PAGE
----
Saturday was the Marie Cure Swimathon at Coventry Sports Centre. I swam the 5km challenge, and was hoping to do 1.25, which proved a bit too optimistic – I made it in 1.28, though, which I was pretty happy with, given that I am definitely more carthorse than racehorse. The last time I did this event was about 10 years ago, and I did 1.36 then, so even if my hair has gone grey and my eyesight is going, at least my swimming is on the up! The lane I was in was pretty mixed, with quite a few breast-strokers, so the swimming was pretty stop-start at times. I was a bit frustrated at first, and did a few overtakes that were perhaps a bit intemperate, but then I realised that this wasn’t the time or the place for that kind of swimming, and settled down and really started to enjoy it.
Swimathon is a charity event, but I didn’t want to raise sponsorship for it, so instead, I made a small donation on top of my registration fee and volunteered to help out in the afternoon instead. I was assigned to counting laps, marking their progress off on a sheet and recording final finishing time. To be honest, I thought it would be quite a tedious thing to do, but it turned out to be completely captivating. Several people in my lane had taken on distances that were far in excess of anything they'd ever done before, and it was wonderful to see them all complete their swims successfully.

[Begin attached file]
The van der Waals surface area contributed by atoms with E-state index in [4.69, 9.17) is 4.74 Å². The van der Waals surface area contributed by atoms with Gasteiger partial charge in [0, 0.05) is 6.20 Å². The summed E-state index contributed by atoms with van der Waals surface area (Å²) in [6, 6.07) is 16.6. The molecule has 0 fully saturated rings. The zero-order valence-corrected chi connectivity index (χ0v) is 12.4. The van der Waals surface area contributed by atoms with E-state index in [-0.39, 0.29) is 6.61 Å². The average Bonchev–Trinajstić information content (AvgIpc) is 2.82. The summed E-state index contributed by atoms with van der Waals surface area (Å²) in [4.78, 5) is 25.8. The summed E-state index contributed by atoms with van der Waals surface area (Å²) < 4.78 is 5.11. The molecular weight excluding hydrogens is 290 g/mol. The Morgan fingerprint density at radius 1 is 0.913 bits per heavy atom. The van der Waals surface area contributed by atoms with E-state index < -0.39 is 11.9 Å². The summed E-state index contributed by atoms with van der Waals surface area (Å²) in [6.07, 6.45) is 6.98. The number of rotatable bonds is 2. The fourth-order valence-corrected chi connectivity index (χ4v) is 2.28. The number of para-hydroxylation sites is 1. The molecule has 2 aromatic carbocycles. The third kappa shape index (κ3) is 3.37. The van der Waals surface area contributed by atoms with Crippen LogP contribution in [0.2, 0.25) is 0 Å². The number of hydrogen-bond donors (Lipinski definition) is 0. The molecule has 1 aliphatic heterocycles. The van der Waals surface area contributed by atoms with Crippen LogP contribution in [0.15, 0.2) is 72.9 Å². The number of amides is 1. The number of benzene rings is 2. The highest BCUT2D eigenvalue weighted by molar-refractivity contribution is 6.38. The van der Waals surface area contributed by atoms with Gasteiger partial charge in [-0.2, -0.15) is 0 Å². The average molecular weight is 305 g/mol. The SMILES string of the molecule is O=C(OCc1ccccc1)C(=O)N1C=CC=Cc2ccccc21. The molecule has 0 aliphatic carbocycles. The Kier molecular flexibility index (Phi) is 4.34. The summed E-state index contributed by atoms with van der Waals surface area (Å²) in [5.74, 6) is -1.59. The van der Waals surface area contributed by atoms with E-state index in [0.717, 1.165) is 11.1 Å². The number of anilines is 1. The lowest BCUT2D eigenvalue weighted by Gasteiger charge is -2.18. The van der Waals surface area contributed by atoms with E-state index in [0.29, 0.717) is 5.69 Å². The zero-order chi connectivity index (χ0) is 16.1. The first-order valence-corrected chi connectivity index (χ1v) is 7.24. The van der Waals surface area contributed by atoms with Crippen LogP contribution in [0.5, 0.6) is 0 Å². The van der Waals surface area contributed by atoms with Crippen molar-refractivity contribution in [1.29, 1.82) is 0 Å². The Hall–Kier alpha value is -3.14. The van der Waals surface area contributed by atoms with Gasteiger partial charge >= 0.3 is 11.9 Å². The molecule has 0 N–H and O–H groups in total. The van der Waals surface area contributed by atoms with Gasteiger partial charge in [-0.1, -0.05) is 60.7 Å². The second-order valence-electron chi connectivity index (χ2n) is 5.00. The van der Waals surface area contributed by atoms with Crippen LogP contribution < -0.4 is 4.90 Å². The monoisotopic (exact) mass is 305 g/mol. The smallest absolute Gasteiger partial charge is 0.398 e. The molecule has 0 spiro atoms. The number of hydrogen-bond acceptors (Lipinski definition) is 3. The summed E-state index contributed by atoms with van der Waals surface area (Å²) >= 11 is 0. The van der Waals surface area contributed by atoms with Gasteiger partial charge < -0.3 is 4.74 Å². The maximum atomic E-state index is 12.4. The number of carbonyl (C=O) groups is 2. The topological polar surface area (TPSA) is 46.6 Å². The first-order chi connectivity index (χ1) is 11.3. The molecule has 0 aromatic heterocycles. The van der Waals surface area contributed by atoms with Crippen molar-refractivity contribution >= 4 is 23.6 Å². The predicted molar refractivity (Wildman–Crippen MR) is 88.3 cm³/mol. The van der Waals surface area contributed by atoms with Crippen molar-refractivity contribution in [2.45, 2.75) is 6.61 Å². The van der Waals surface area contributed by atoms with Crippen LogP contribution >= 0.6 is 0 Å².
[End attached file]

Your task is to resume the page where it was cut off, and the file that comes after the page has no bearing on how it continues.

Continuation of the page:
On a different, but related, note, after our experience of swimming together in Malta, Lisa has asked me to be her support swimmer for her solo crossing this August. I can’t wait, and I really hope that I can help her to achieve her goal. This does raise another issue for me, though, that I really need to get on top of – seasickness. Years ago (somewhere around the early 90's), I had a terrible experience on a 24 hour ferry crossing from Korea to Japan during typhoon season; the only thing I can really remember about it is fantasising about jumping into the sea because I couldn’t believe that it could be worse in there than on the boat. Anyway, since then, just the thought of being on a boat makes me feel a bit queasy, which is potentially a problem for both my upcoming relay and Lisa's swim. Someone on the Malta trip suggested that it sounded like that reaction that a lot of people have to the first alcoholic drink that they got really drunk on (Malibu and Coke in my case...) and have never been able to so much as smell since without feeling ill. This made me wonder whether instead of seeking out motion-sickness drugs, I shouldn't think about finding ways to break that association in my mind. I thought about hypnotherapy, but I'm not too comfortable with the thought of relinquishing control in that way. But my friend, Celia, suggested today that I try cognitive behavioural therapy instead. Has anyone out there tried anything like this?